Social Networking ‘Chat’ in Fiction – some thoughts about what it does

Ben Lerner’s Leaving The Atocha Station makes me think that chat logs/IMs are uniquely powerful narrative modes. There’s a big chunk of this kind of communication between the narrator and a distant friend in the middle of the novel. It’s almost like we run along the keystrokes as we read this sort of conversation/interaction (computer-mediated-communication is too technical a term for this stuff I feel). The clunkiness of a keyboard input is transformed into a kind of hyper-dialogue – with one of the magic tricks being that we’re made to think of the character *thinking* of how to articulate themselves. Keener empathetic link, perhaps. Perhaps this is just more post-modernism? Or perhaps when we read chat logs in novels they become defamiliarised and we view them as something that isn’t just a conversation or dialogue. We might say they are concentrated narratives, because they are a character’s constant retelling of themselves within the retelling of another story*. (*I hope you feel good about the Inception pun you just made.) Obviously we have to be careful about what assumptions we make about characters (i.e. constructs, representations, not human beings) but let’s go with this way of thinking for now.

A quick distinction that I’m playing with at the moment. Dialogue is immediate, spoken with full awareness of the other (i.e. the person that isn’t you). Interaction via chat is made differently because it is mediated by a computer. It’s inputted/created with a conspicuous awareness of the self-as-other (i.e. you understand there’s a version of you which isn’t really you ).

The most striking moment of this novel was not ‘told’ by the narrator but presented on the page through said chat dialogue. (Are some of the most moving parts of our lives actually these moments now? I say this entirely seriously. No vague arguments about ‘real human connection’ or ‘wasn’t it better when’. We connect now in this way, quite a bit. Let’s think about that critically.) The things that happen, it seems – the important things – have always happened to a version of ourselves i.e. a remembered self, or a slightly altered version of the self that actually did those things. Now, instead of memory/tangible objects being a representation of those different versions, we have a constant digital record. The important event – a traumatic death, in Lerner’s novel – is rendered significant for being removed from the general voice of the narrative and turned into one of these records. Two typed voices comprise the retelling of (or the creating of) the story of a tragic death, as witnessed by the narrator’s friend. At the end of the story, the friend moves on prosaically  – “How is Spain?” – in a way which is absurd, maybe horrible, but entirely recognisable. At that moment we understand that this kind of controlled, highly artificial-yet-sincere interaction was the only way to effectively articulate the traumatic experience the friend had gone through. It was retold to themselves as much as ‘told’ to our narrator. So the chat log can go beyond the confines of other epistolary devices – letters, telegrams – because it is immediately and consciously not one-voice-writing-to-another but two voices writing at themselves and each other simultaneously.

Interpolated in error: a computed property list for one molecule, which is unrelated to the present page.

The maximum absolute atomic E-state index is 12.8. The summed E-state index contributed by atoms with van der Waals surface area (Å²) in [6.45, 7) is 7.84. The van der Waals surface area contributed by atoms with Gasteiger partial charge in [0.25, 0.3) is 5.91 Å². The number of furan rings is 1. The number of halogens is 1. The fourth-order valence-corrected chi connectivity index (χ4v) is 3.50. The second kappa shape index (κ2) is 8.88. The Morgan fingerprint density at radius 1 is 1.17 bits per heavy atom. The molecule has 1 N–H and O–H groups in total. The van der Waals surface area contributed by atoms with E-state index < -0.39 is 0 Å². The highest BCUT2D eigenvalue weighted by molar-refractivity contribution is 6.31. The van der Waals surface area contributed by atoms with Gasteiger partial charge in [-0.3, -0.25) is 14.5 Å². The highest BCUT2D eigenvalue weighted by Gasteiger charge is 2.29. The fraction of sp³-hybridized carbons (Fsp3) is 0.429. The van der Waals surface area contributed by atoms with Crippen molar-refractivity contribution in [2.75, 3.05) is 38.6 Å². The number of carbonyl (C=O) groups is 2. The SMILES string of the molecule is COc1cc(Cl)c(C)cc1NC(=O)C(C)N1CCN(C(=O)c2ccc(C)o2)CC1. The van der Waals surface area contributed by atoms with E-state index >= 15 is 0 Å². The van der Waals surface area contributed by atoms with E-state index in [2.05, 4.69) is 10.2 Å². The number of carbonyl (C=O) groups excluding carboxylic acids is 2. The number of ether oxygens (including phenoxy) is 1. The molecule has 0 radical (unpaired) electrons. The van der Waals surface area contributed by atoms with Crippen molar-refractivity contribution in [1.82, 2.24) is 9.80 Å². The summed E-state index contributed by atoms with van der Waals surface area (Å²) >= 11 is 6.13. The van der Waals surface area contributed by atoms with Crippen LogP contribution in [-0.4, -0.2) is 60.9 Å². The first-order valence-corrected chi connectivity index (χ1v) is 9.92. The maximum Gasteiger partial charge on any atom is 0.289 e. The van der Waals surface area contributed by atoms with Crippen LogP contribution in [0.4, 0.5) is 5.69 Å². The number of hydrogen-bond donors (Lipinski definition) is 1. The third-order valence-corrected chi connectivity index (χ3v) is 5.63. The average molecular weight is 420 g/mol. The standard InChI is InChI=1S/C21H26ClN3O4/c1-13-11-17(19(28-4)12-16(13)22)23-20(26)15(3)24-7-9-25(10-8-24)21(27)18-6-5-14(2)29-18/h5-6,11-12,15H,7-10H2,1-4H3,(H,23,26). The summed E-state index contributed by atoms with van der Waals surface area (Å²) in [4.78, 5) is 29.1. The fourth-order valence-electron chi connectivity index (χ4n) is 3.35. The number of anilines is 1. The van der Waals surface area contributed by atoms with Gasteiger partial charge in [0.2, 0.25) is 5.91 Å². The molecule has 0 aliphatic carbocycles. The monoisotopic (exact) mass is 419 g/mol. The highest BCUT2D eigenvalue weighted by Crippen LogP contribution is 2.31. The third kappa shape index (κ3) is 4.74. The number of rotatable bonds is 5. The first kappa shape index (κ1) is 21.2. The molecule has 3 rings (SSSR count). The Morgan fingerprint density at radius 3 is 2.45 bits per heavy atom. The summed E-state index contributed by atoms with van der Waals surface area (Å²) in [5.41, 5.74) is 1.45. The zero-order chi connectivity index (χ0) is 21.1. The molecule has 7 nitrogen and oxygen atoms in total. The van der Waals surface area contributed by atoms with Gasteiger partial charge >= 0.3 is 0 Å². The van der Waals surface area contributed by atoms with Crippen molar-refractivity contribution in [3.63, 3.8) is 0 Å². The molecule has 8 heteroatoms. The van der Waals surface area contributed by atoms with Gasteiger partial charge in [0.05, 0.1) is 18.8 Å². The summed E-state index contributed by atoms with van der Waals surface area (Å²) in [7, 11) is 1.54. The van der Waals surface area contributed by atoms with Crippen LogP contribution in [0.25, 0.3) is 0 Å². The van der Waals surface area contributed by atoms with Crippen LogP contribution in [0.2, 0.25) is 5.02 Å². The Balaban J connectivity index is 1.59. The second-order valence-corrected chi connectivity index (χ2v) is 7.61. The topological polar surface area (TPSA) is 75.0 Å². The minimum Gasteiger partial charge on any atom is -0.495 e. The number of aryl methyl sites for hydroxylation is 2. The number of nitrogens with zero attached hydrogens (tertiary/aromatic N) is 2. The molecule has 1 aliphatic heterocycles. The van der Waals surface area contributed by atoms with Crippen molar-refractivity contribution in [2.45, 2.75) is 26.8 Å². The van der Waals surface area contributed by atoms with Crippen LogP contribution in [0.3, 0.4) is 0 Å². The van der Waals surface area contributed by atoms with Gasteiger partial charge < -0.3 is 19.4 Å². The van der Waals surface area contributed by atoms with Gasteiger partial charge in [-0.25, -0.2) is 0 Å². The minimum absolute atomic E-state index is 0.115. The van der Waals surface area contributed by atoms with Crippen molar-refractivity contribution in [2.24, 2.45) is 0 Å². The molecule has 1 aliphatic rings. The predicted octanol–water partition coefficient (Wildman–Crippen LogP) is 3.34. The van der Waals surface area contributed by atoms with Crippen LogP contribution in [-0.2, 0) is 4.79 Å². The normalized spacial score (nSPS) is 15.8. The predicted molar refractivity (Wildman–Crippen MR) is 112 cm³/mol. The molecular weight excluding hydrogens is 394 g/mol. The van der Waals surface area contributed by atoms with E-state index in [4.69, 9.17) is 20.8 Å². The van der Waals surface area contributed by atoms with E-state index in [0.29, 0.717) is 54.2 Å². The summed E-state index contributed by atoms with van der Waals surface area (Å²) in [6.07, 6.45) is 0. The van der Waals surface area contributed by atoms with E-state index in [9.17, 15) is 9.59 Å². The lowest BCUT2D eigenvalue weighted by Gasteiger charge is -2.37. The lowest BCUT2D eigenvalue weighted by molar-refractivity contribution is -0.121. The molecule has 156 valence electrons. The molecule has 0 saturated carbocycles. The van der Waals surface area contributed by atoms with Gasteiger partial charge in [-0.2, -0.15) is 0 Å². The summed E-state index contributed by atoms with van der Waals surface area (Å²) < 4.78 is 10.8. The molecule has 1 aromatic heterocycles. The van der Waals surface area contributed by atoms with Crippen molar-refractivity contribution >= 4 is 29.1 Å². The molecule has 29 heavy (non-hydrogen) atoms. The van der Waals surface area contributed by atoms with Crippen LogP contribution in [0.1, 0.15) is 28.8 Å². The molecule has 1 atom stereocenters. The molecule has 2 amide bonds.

The automatic concern about computer-mediated-communication and online interactions is that we’re distancing other human beings. Simultaneously, though, we’re uncovering an understanding of how we construct ourselves – an understanding not asked for, or fully comprehended each time we glimpse it, and this is therefore disconcerting. Maybe that’s the real fear… the important thing, we learn about the stuff that we normally don’t have reflected at us by face-to-face communication. For Lerner, in Leaving The Atocha Station, the chat log is a site of self-understanding rather than just a handy long-distance connecting device for the story. In a similar way to how Lerner’s narrator reflects throughout the novel, it forces the reader to consider how they make-themselves-up.